Question: Should parents make empty threats to their children? At the grocery store last week, I heard a mother threaten to throw away her daughter's favorite toys unless the daughter behaved. That seems to be pretty common: parents make empty threats in an attempt to scare their kids into better behavior. They'll say that it works, and perhaps it does. But what are the consequences? Are such empty threats a valid parenting technique?
Answer, In Brief: For a parent to use empty threats to manipulate his child into obedience means destroying his own credibility – and often doing so is downright malicious.
Question: Does everything happen for a reason? When confronted with some unwelcome turn of events, many people tell themselves that "everything happens for a reason." What does that mean – and is it true? Is it harmless – or does believing that have negative effects on a person's life?
Answer, In Brief: Everything has a cause, but not everything has a reason. The universe is not run by any deity or force with some greater purpose in mind. To believe that it does begets evasion, apathy, and evil.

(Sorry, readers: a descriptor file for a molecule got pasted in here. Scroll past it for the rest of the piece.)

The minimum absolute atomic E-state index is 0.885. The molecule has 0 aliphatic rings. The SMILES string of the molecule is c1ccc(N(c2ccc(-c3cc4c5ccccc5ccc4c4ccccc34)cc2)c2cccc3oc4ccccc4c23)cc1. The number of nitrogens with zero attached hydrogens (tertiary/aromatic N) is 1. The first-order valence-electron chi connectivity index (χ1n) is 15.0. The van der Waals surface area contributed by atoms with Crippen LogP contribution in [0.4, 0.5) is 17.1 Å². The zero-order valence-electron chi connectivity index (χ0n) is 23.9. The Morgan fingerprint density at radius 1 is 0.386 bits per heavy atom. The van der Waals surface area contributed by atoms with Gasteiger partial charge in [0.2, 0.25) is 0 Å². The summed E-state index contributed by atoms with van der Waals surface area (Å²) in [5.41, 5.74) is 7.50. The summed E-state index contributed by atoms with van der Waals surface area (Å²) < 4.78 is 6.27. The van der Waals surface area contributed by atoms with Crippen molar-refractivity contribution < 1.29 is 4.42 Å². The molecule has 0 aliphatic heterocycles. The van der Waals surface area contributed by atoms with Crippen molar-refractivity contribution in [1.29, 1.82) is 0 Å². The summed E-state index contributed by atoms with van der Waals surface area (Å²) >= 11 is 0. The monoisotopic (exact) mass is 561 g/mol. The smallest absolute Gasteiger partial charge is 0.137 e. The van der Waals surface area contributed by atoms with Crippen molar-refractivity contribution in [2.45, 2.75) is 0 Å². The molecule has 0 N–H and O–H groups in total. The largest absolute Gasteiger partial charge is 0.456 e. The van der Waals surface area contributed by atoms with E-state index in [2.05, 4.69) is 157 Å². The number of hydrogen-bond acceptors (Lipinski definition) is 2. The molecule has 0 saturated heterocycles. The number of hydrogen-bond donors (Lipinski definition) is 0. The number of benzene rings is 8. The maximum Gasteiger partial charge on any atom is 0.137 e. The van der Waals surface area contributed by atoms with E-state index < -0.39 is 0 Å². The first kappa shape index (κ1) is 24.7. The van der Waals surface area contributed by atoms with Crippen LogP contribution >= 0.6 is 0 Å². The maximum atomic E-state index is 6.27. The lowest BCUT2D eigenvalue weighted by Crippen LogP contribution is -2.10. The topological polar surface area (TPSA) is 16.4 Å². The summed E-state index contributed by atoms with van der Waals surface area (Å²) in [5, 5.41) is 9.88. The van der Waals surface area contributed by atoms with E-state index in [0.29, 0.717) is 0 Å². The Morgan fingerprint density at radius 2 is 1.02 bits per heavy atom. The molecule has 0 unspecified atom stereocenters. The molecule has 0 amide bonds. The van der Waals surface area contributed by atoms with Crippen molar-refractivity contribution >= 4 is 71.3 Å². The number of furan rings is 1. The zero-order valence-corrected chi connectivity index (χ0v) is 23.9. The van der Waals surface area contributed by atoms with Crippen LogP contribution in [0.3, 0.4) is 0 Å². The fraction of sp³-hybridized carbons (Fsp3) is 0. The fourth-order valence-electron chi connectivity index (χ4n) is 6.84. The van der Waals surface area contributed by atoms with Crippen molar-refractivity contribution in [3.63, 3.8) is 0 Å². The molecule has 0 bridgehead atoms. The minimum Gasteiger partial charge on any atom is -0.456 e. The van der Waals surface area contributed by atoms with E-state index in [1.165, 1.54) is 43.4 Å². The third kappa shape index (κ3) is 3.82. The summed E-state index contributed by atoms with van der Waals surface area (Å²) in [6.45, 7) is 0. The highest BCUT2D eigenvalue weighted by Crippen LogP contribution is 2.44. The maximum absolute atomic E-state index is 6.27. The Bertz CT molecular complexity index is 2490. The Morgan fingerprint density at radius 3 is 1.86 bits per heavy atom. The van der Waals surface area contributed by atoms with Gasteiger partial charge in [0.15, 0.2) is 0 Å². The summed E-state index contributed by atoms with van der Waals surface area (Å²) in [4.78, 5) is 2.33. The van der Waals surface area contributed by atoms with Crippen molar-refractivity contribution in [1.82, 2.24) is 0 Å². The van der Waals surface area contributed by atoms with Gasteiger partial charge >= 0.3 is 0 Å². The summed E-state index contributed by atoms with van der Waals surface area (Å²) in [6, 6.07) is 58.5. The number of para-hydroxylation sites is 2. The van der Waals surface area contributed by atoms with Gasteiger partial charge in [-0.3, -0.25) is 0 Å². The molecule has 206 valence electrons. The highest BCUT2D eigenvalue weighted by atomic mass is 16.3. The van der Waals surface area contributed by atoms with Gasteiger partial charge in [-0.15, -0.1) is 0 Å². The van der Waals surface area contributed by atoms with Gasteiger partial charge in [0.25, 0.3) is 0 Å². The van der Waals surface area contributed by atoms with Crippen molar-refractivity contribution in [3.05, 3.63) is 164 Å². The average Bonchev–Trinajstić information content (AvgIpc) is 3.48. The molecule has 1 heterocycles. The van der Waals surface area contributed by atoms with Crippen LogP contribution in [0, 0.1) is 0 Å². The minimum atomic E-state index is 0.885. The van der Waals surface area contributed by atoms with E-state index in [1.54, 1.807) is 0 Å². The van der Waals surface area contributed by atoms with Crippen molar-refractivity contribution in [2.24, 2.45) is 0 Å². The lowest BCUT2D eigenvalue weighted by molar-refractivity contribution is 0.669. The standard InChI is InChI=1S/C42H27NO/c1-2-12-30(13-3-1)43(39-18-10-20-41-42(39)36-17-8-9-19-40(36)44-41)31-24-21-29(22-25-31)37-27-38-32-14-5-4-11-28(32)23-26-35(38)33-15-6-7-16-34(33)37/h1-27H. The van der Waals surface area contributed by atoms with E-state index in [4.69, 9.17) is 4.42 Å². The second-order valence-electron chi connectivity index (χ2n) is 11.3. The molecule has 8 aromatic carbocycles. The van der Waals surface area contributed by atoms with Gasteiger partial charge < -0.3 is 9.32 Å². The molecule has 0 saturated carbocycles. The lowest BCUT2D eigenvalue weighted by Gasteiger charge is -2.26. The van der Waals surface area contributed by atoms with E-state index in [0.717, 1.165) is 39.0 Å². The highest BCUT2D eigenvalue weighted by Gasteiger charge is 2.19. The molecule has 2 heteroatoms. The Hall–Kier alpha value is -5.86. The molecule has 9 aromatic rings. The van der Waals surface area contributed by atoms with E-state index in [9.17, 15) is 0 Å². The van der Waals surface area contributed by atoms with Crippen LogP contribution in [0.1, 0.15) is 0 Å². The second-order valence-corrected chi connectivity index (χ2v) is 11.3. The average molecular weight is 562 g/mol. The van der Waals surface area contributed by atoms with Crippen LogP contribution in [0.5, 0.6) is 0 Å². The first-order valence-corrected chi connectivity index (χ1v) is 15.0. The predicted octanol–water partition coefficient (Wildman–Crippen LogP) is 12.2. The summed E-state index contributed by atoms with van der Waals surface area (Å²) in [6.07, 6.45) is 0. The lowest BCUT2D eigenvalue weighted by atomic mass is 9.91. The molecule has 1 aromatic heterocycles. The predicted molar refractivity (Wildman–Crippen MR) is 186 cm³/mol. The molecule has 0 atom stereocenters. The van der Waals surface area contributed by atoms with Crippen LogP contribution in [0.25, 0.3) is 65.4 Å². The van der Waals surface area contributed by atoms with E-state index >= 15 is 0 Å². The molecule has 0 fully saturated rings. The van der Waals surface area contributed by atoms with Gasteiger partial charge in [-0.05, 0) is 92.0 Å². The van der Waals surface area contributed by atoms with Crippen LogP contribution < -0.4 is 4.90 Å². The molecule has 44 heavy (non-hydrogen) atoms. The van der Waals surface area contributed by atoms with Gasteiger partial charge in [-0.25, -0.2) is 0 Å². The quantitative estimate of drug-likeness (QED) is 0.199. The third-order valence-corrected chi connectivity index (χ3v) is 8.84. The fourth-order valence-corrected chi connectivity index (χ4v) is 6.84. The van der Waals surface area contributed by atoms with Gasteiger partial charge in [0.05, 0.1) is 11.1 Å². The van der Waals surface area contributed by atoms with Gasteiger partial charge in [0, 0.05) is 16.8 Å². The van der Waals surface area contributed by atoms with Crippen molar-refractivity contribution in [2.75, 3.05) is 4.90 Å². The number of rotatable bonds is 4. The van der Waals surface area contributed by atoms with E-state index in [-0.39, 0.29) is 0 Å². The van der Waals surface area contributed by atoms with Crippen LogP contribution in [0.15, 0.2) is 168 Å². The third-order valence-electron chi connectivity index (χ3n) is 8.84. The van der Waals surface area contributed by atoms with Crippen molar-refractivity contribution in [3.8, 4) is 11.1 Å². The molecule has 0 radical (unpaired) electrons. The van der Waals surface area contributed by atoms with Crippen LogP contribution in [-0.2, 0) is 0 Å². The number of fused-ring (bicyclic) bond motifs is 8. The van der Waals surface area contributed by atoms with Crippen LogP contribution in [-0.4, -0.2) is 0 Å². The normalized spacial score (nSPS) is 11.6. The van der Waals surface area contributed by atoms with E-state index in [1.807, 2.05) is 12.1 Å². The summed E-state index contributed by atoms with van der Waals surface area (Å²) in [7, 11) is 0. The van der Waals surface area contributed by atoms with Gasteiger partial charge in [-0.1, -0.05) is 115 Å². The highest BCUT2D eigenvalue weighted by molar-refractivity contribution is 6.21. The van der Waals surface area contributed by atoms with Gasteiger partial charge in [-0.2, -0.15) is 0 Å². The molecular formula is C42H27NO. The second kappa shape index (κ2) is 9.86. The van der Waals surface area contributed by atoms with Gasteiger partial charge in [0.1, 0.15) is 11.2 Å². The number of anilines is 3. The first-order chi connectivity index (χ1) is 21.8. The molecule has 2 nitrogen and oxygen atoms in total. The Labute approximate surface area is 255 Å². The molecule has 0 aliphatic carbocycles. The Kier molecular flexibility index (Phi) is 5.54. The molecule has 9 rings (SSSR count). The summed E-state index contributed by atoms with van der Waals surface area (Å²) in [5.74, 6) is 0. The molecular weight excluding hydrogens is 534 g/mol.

Rapid Fire Questions (1:00:36)
- What do you think of Robert Heinlein's advice on voting: There may not be a candidate worth voting for, but there sure is a candidate worth voting against?
- Do you know if James Taggart's marriage to Cheryl, resulting in her suicide, is a parallel drawn from Dostoevsky's marriage to a peasant girl because he felt sorry for her, resulting in her suicide?
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Remember, Philosophy in Action Radio is available to anyone, free of charge. That's because our goal is to spread rational principles for real life far and wide, as we do every week to thousands of listeners. We love doing that, but each episode requires our time, effort, and money. So if you enjoy and value our work, please contribute to our tip jar. We suggest $5 per episode or $20 per month, but any amount is appreciated. You can send your contribution via Dwolla, PayPal, or US Mail.